Bacteria possess even more tools to protect themselves from antibiotics than previously thought, according to our latest research. The ability of microbes to avoid death at the hands of antibiotics is a worldwide concern. Our study illustrates how bacteria directly combat the presence of antibiotics using newly identified defence systems.
Rising numbers of antibiotic resistant bacteria are a major healthcare challenge. Antibiotics underpin modern medical, veterinary and farming practices worldwide. Scientists know that bacteria can mutate, rendering antibiotics less effective. Resistance genes – chunks of DNA that allow bacteria to avoid the effects of antibiotics – can also be passed around bacterial populations at an alarming rate.
Unless tackled, antibiotic resistance promises a future with rising healthcare costs, longer and more frequent hospital visits and a rising death toll. The World Health Organisation suggests that many medical advances of the last century will become useless if the issue of antibiotic resistance is not solved.
At the University of Birmingham, we have been trying to understand how bacteria exploit their existing defence systems, rather than evolve mutations, to avoid the effects of antibiotics. Working with Escherichia coli, which can cause urinary and blood stream infections, we used experimental tools never previously applied in the area of antimicrobial resistance.
These experiments rely on whole-genome sequencing – a process whereby the sequence of all bacterial genes are “read” in full. However, a major problem is figuring out which genes are important for dealing with antibiotics; these genes represent less than 1% of all those within a genome sequence.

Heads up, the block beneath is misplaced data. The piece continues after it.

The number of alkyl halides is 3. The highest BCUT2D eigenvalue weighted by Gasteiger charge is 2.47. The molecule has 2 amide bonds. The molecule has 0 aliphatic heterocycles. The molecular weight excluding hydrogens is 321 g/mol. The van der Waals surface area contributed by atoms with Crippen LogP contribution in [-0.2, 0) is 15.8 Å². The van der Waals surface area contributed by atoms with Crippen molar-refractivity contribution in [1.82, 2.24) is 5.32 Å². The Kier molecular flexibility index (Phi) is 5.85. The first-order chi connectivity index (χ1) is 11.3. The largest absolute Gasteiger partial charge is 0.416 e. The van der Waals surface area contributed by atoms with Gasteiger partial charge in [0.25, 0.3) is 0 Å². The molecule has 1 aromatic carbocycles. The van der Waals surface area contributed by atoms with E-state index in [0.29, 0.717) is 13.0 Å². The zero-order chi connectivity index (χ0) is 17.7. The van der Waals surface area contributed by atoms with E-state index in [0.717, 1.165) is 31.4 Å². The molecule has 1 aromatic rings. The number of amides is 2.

To identify the handful of genes involved in resistance to antibiotics, we went fishing in the genome sequence. Our tool of discovery was chromatin immunoprecipitation, an approach best imagined as a molecular fishing rod.
Using this method, we were able to “hook” genes involved in protection against different antibiotics. We were able to do this because these genes have a molecular signature that bound tightly to the “bait” at the end of our imagined fishing line. The bit of DNA that we hooked could then be sequenced and, by comparing it with all the genes in the genome, identified.
The genes that we found were then studied further using a range of experimental approaches. This included genetic manipulation of the bacteria to inactivate the genes. Once the genes were identified, the bacteria were challenged with different antibiotics. In doing so, we could work out if we had hit any “hot spots” within the genome for antibiotic resistance. It transpired that resistance to classes of antibiotics known as tetracyclines and quinolones was altered.
An important part of our work has also been trying to figure out exactly how the different genes were providing resistance. We discovered that one set of genes allowed bacteria to respond to the presence of antibiotics by modifying their cell surfaces. In particular, the amounts of molecules called lipids, which are present in the cell membrane, can be reduced. This makes it more difficult for antibiotics to penetrate bacterial cells. Importantly, this process required no mutation.
We also discovered that bacteria can avoid destruction of their DNA, caused by some antibiotics, if they “switch on” molecular machines that repair DNA damage.
All of the antibiotic resistance processes that we identified rely on a protein called the “multiple antibiotic resistance activator” that is found, in various forms, in many different types of bacteria. I hope that by understanding this protein we can find ways to sabotage defence systems that bacteria use to protect themselves from antibiotics. For example, it may be possible to develop drugs that, by blocking bacterial defence pathways, make existing antibiotics more useful.
This article was originally published on The Conversation. Read the original article.
Professor Grainger receives funding from Biotechnology and Biological Sciences Research Council.